Is the lack of RAM on older 24" iMacs an issue?

Discussion in 'iMac' started by Ckar, Jun 25, 2014.

  1. Ckar macrumors member

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    Nov 14, 2013
    #1
    I notice some of the older 24" iMacs can only accept up to 4GB of RAM (The current iMacs can take 16GB to 32GB of RAM). My current laptop (in my sig) has 8GB of RAM and I think it is necessary. Is it the right choice to buy a second-hand 24" iMac even though it can only accept 4GB?

    I mainly use my computer for internet access 90% of the time and even though 8GB might sound like it is too much I feel on the other hand 4GB is too low. I am also planning to replace the iMac HDD with an SSD right away. Would that help with the lack of RAM?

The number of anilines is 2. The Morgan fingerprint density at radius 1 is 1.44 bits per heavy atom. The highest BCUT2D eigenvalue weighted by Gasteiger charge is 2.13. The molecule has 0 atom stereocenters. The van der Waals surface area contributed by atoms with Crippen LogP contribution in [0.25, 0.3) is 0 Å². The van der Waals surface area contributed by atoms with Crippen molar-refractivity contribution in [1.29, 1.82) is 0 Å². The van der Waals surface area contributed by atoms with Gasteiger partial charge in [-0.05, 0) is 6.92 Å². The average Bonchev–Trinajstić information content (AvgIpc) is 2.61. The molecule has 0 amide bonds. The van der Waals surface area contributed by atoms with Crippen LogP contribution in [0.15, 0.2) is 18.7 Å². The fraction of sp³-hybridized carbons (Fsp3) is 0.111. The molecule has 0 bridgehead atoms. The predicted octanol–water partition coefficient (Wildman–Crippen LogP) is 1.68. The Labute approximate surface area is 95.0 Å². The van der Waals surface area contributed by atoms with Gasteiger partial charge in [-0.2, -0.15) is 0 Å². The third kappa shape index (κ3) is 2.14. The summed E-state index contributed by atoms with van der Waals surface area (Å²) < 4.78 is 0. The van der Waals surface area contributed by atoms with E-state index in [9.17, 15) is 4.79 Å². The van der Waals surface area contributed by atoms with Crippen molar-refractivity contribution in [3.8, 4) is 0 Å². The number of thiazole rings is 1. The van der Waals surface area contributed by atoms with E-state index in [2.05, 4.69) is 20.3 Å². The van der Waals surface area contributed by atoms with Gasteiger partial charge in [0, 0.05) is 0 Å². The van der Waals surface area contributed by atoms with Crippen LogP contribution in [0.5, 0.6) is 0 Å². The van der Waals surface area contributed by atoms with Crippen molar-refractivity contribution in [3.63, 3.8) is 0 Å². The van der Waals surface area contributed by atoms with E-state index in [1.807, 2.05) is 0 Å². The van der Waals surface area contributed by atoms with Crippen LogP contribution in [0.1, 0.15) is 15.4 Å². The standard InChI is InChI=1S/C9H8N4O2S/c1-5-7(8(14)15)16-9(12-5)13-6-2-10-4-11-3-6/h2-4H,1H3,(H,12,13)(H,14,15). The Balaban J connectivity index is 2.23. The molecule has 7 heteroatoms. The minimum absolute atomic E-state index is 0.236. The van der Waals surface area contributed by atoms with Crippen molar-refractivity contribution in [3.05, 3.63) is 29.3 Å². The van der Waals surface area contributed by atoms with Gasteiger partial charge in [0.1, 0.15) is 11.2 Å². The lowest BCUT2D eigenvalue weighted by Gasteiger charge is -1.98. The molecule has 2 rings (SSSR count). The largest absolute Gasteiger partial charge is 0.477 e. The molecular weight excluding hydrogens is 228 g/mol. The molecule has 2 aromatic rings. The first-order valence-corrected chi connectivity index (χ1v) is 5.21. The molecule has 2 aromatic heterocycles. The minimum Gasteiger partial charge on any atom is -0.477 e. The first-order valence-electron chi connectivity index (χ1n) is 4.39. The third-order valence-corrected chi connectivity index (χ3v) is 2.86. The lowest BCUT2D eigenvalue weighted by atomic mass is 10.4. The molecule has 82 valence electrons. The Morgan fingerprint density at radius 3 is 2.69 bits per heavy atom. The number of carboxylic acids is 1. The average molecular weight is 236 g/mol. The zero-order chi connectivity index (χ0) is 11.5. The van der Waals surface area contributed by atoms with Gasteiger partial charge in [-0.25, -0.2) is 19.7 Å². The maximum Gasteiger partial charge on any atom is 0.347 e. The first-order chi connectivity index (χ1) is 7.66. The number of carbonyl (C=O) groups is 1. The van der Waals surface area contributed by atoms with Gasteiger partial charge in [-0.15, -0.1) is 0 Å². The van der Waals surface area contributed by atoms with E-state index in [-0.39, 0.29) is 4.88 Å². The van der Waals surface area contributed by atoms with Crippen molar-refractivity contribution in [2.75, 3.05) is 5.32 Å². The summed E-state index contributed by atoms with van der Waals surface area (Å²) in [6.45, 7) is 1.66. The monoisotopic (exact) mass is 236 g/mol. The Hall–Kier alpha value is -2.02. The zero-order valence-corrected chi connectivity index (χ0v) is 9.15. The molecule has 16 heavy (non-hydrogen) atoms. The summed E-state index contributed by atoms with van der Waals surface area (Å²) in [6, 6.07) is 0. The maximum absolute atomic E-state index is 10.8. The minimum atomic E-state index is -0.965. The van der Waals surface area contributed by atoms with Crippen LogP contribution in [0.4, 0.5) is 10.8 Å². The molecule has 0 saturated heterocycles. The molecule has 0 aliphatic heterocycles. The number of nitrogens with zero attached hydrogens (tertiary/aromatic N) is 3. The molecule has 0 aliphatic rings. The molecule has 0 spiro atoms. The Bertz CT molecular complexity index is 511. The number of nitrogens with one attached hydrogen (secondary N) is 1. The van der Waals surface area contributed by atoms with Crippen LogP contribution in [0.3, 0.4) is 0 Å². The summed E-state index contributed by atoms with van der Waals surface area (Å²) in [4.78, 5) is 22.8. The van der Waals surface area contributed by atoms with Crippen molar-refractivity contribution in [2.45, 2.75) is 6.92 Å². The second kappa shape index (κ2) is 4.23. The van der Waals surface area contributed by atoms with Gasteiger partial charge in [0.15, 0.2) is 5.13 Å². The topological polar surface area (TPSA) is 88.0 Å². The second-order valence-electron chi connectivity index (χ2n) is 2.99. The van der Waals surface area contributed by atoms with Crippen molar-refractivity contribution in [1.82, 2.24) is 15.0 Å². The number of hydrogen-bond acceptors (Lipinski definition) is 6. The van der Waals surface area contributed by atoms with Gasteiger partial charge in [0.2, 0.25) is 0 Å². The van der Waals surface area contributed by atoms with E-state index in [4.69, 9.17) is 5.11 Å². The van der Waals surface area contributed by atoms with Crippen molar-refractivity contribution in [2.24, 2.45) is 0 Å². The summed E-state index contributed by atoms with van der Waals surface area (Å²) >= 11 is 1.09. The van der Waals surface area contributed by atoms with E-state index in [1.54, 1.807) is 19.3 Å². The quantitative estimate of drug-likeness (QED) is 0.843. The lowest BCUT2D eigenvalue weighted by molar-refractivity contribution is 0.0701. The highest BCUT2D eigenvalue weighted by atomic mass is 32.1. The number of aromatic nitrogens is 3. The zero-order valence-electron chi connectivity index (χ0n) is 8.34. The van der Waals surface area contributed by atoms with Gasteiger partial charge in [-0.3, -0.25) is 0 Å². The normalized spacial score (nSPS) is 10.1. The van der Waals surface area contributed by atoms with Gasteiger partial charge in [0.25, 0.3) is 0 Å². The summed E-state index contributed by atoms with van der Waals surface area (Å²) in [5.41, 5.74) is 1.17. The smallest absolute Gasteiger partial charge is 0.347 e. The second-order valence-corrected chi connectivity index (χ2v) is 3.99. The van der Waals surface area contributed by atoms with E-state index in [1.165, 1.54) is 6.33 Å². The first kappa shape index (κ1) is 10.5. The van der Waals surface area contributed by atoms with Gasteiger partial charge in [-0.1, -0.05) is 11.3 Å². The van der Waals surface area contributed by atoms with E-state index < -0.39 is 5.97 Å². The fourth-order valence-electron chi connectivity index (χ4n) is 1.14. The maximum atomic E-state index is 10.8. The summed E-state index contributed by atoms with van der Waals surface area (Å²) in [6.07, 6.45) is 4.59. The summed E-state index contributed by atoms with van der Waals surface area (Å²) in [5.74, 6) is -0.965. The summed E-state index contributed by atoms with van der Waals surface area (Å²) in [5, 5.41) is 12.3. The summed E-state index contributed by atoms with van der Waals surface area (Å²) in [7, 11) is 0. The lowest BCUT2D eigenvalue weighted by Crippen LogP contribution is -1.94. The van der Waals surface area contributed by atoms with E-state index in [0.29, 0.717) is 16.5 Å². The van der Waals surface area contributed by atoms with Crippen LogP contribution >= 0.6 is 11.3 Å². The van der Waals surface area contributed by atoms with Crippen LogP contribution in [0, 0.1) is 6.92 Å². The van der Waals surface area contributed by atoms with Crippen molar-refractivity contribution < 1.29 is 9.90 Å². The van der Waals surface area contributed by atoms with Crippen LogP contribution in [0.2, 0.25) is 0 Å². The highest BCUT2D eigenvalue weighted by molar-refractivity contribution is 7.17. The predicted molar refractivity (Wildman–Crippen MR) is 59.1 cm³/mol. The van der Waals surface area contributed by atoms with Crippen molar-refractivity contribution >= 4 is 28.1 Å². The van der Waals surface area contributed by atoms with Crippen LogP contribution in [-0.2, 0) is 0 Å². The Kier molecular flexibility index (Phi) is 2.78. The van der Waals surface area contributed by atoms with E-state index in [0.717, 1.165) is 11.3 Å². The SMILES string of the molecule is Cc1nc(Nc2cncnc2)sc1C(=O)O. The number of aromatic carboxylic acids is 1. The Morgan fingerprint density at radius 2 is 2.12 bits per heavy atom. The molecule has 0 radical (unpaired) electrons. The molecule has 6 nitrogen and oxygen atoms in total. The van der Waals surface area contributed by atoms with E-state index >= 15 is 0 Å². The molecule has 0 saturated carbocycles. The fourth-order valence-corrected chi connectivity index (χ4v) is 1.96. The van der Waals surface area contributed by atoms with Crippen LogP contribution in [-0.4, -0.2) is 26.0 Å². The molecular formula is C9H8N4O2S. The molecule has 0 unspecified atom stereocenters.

What can be said for the future? 4GB sounds a bit low now and will definitely be later on. I feel Apple made a dirty move to neuter their powerful desktop line with less RAM so it would be less future-proof and will force users dump a perfectly usable computer.
     
  2. Intell macrumors P6

    Intell

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    #2
    All 24" iMacs except the white model can accept and use 6GB, the last 24" model from 2009 can use up to 8GB. For internet usage, 4GB is plenty. Even 2GB with 10.9's new memory compression makes for a very good system.
     
  3. keysofanxiety, Jun 25, 2014
    Last edited: Jun 25, 2014

    keysofanxiety macrumors 604

    keysofanxiety

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    #3